The scientists behind the Atacama Cosmology Telescope (ACT) have created a groundbreaking new image that reveals the most detailed map of dark matter distributed over a quarter of the entire skyextending deep into the cosmos.
This map shows regions whose mass distribution extends essentially as far as can be seen in time; uses the cosmic background as a backdrop for the portrait of dark matter.
the new image, made with light 14 billion years old after the Big Bang, confirms the theory of Albert Einstein how massive structures grow and have bent light during the 14 billion year lifetime of the universe.
“We have mapped the invisible dark matter in the sky at the greatest distances, and we clearly see features on this invisible world that are hundreds of millions of light-years across.”Blake Sherwin, a cosmologist at the University of Cambridge, said in a statement. Communiqué from Princeton University. “It appears just as our theories predict”.
What makes this discovery important?
Despite having created 85% of the universe and influence its evolution, dark matter has been difficult to detect because it does not interact with light or other forms of electromagnetic radiation.
To track it, more than 160 collaborators built and collected data from the Telescope of Atacama Cosmology of the National Science Foundation in the high Chilean Andes, observing the light that emanated after the formation of the universe, after the Big Bang, when the universe was only 380,000 years old.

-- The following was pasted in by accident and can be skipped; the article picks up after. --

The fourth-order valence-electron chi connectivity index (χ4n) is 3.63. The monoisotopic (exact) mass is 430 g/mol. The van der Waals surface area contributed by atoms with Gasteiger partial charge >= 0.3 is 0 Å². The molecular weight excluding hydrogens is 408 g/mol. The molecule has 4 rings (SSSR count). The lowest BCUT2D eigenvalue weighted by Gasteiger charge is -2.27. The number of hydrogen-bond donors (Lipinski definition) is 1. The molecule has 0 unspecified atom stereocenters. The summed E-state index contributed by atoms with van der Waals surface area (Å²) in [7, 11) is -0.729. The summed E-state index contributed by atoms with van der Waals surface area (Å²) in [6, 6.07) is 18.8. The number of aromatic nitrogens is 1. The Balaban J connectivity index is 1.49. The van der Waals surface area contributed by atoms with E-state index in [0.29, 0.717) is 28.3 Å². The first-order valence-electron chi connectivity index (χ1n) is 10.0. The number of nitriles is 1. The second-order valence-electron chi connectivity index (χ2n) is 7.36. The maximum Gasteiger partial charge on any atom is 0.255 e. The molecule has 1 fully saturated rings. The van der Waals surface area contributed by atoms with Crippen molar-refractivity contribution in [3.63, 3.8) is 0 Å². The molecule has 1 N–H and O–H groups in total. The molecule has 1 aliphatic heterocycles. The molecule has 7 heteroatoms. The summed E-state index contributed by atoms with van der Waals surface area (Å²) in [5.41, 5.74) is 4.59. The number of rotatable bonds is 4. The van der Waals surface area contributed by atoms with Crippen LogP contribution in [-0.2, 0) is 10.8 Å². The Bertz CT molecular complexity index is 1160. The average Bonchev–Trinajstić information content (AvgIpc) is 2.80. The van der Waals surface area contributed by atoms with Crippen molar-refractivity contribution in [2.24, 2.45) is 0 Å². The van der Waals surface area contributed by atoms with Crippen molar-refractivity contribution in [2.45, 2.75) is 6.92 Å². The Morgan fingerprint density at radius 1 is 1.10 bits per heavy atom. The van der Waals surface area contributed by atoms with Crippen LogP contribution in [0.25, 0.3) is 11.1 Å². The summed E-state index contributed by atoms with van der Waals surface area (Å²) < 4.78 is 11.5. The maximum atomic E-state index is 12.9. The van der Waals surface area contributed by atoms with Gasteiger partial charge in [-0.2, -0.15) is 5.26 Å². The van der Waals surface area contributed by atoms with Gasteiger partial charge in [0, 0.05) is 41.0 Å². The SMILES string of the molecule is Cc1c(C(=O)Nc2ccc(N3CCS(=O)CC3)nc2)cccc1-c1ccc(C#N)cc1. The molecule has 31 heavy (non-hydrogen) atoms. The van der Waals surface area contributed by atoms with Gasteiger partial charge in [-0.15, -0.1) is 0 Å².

The measurements made up to then produced results that suggested that dark matter was less lumpy than Einstein’s theories had predictedraising concerns that the model might be broken.
However, the team’s latest results were able to accurately assess that the large bulges seen on this imaged map are the exact size, validating the gravity theory of Albert Einstein.
“It’s a bit like silhouetting, but instead of just having black in the silhouette, you have texture and clumps of dark matter, as if light were coming through a curtain of fabric that had lots of knots and bulges”Suzanne Staggs, director of the Atacama Cosmology Telescope and a physicist at Princeton, said in the statement.
Thanks to modern instruments and techniques, Scientists are getting closer to unlocking these secrets of the universe. For example, a forthcoming telescope at the Simons Observatory in the Atacama will start operating in 2024 and will map the sky nearly 10 times faster than the Atacama Cosmology Telescope, according to the Princeton release.